Citrus biotechnology

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Agricultural crops that can better withstand the changing climatic and pathogen landscape have been produced throughnaturalselection throughout the millennia and, in recent years, through the process of human-assisted plant breeding andselection. However, a lack of genetic diversity in many commercially cultivated crops (due to monoculture) has made themmore vulnerable to biotic and abiotic stresses (Esquinas-Alcazar, 2005; Keneni et al., 2012). Citrus, belonging to the Rutaceaefamily, is one of the most important commercial woody fruit crops in the tropical and subtropical areas of the world. Theorigin of citrus is traced back to parts of tropical and subtropical Southeast Asia (Wu et al., 2018). In addition to fresh fruitand juice, essential oils and pectin are also produced from citrus (Fisher and Phillips, 2008; Davies and Albrigo, 1994). Citrusproducts play an important role in human diets as citrus fruits are a rich source of vitamin C and also contain other importantmacro- and micronutrients (Ting, 1980). When consumed as a fresh fruit, citrus is a good source of dietary fiber (Marin et al.,2007). Moreover, citrus fruits are rich in antioxidants (Liu et al., 2012) and citrus flavonoid compounds have anticancer andantiinflammatory properties (Benavente-Garcia and Castillo, 2008; see Chapter 24 for a detailed description on this subject).In citrus, despite its wide genetic diversity, large-scale production is restricted to a few cultivars. In the Mediterranean region,citrus production is restricted to Clementine, blood and other orange, and lemon cultivars (Demirkeser et al., 2009). Similarlyin Japan and Korea, Satsuma mandarins account for the majority in acreage (Choi, 2004; Hong et al., 2007). In Florida, thecultivars Hamlin and Valencia predominate (Omar et al., 2007; Alva et al., 2003). Citrus has a high cell-to-plant regenerationcapacity via both somatic embryogenesis and organogenesis, making it amenable to numerous biotechnology applications.Several elite genetically improved citrus rootstock and scion cultivars have been developed in recent years. All these cultivarshave been derived from natural or induced mutations, somaclonal variation, or traditional breeding (Talon and Gmitter, 2008;Peña and Navarro, 2000; Deng, 2005). The worldwide citrus industry requires new varieties to help overcome barriers toproduction and to help create new marketing opportunities. The complex reproductive biology of citrus, including productionof nucellar seedlings, long juvenile periods, and the complex taxonomic relationships among cultivar groups, is oneof the reasons for the low-level impact of conventional breeding in citrus genetic improvement (Talon and Gmitter, 2008).Biotechnological interventions have been necessary to aid in the rapid germplasm enhancement of existing cultivars (Peñaand Navarro, 2000) and the development of new ones. This chapter will detail the most relevant and important biotechnologyapplications and resulting progress toward citrus production and improved cultivar development. Topics covered in thechapter include: micropropagation (shoot multiplication and rooting); haploid production (gametic embryogenesis); somaclonalvariation and somatic cybridization; transformation; and CRISPR gene editing. Applications of these biotechnologiesare already making significant contributions to improving fruit quality for the fresh market and processing as well as solvingindustry threatening disease problems, especially HLB and citrus canker. Emerging biotechnologies continue to expand thetoolbox available for citrus improveme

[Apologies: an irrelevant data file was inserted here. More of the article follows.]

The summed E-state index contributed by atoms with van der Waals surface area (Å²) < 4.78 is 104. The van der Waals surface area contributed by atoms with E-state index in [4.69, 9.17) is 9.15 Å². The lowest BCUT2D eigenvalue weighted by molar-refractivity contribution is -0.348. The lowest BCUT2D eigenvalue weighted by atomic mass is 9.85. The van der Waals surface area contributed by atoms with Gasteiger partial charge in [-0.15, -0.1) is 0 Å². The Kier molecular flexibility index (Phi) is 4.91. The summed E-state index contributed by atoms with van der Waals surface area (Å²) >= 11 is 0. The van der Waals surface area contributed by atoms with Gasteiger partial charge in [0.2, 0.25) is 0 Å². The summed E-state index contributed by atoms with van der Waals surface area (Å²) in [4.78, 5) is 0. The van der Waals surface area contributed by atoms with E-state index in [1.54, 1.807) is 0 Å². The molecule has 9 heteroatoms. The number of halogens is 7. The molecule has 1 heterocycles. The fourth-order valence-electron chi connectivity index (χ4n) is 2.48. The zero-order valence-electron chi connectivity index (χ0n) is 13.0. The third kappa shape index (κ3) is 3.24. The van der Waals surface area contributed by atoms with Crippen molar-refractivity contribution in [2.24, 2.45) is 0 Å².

Lingua originaleEnglish
Titolo della pubblicazione ospiteThe Genus Citrus
Numero di pagine22
Stato di pubblicazionePublished - 2020

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